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future permanent staff. Several MEL staff have been in acting positions for a long time, a situation likely to affect career paths and threaten overall staff retention and development and hence the technical capability and competence of the laboratory. In response to such issues, NIST should critically assess its commitment to and support of manufacturing, in line with President Obama’s placement of manufacturing as a top national priority and its importance in job creation and increased competitiveness in U.S. industry. SUMMARY ASSESSMENTS OF FOUR DIVISIONS Intelligent Systems Division The Intelligent Systems Division (ISD) develops the measurements and standards infrastructure needed for the application of intelligent systems. It has well-established core competencies in standards, performance evaluation, measurement, interoperability, safety, and security. The ISD is serving as a catalyst in promoting collaboration between industries, with a focus on standards and testbeds, and it has established new standards for the security of industrial control systems. The ISD’s technical capabilities are among the best in the world in STEP-NC (Standard for the Exchange of Product model data: Numeric Control; standard for programming machine tools) and OMAC (Open Modular Architecture Controller) for real-time data models, machine compensation, machining tool path optimization, Ethernet/Internet Protocol (IP) performance testing, and other applications. The division has established industrial controls and networks standards for federal government and industrial users. NIST SP 800-53 was established for security controls for federal information systems, and NIST SP 800-82 was established as a guide to industrial control systems security. These allow the federal agencies and the private sector to determine the proper security controls for their IT systems as well as to secure their industrial control systems effectively while addressing their unique requirements. The ISD is recognized as a world leader in the performance evaluation of complex, intelligent systems. The work of ISD staff is sound and state of the art; yet, the work is small in a field of rapidly evolving technology and would benefit from the closer integration into the MEL of other NIST IT resources. The ISD has brought its strengths in measurement, performance evaluation, standards, and interoperability to bear on important related areas such as the security and safety of industrial control systems. Strengthened global benchmarking and self-assessment activities by the division should be performed to identify gaps and drive future project selection. The ISD could have broader impact through consortium development, further leveraging industry involvement and investment to accelerate the dissemination of developed standards. The ISD has excellent research facilities and equipment; however, many other places around the world (e.g., Germany, Japan, Korea, Singapore, Europe) are making major investments in the intelligent systems area, and ISD facilities and activities are no longer unique and unrivaled. 4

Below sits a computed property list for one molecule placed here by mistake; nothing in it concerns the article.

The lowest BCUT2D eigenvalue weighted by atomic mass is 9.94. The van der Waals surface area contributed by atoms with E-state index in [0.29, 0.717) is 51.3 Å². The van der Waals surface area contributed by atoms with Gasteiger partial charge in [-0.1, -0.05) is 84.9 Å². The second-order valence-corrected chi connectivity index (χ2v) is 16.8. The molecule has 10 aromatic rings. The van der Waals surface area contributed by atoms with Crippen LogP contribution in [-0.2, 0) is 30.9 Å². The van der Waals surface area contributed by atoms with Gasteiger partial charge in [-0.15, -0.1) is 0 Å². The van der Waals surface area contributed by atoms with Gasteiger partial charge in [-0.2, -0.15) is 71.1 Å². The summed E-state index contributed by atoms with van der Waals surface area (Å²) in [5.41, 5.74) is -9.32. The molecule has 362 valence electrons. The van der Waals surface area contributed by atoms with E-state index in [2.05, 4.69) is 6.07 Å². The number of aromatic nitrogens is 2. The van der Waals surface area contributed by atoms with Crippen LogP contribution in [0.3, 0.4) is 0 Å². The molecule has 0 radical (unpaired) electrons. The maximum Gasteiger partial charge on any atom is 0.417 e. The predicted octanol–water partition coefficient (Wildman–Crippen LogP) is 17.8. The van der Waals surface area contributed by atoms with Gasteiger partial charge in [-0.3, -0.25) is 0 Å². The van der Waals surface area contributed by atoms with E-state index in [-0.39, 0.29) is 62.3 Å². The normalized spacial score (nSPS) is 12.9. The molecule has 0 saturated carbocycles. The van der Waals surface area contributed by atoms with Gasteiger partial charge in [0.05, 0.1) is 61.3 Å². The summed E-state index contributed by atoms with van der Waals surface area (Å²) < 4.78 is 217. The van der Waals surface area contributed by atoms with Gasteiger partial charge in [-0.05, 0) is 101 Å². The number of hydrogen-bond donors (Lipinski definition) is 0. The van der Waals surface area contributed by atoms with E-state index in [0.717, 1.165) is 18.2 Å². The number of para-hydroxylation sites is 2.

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Manufacturing Metrology Division The Manufacturing Metrology Division (MMD) programs cover mechanical metrology, metrology for advanced optics, and measurements and standards for science- based manufacturing needed to promote innovation and international trade by U.S. industry. The MMD is supporting standards from cradle to grave and rebirth, including the development of new standards, the calibration of artifacts to the current standards, and new concepts that may become the fundamental foundation on which next-generation standards are built. The MMD is making measurements that could not be done before by improving existing technologies and developing new approaches. It also is enhancing current capabilities through automation to improve accuracy and to reduce uncertainty, costs, and turnaround time. The programs compare very favorably with peer activities at the national standards institutions of other countries such as England and Germany. MMD staff members are key participants in standards committees for such areas as mass metrology and wireless sensors, and they actively disseminate the results to a wide audience. The research portfolio of the MMD is well distributed, from mature to emerging technologies and from low-risk projects such as automating calibration capabilities, to high-risk projects such as utilizing DNA molecules to serve as an intrinsic small-force standard. The MMD staff is engaged in high-quality, innovative work. The division is increasingly customer-driven and has improved its process for selecting new projects and focus areas. Much of its metrology infrastructure is aging and will need to be updated in the near future. Manufacturing Systems Integration Division The Manufacturing Systems Integration Division (MSID) is responsible for working with industry to develop and apply software interoperability and standards for both product innovation and life-cycle management. The MSID is also charged with developing the metrics and standards for the manufacturing information and knowledge essential to meet today’s highly integrated, distributed, and complex supply-chain environment. The division is building on its strengths and taking a longer-term approach in which the knowledge representation of manufacturing processes and products is expected to be an enabler for new manufacturing capabilities. MSID’s efforts follow the successful deployment of STEP standards for the distribution of engineering knowledge for machine parts. According to industry customers, the results of MSID’s research and development (R&D) are highly useful in paving the way for efficient, low-cost, high- volume manufacturing for the particular segment of manufacturing being looked at, and they are likely to be equally useful across many domains of manufacturing and even the full business enterprise. However, the R&D has been more focused on traditional industries such as the automotive industry than on the semiconductor and pharmaceuticals manufacturing industries. Unfortunately, largely owing to human resource limitations, only a few selected areas can be worked on at the current time; nonetheless, the MSID has made impressive strides in those areas on which it is focused. In order to prove the viability of the knowledge representation, models of different aspects of manufacturing are created and 5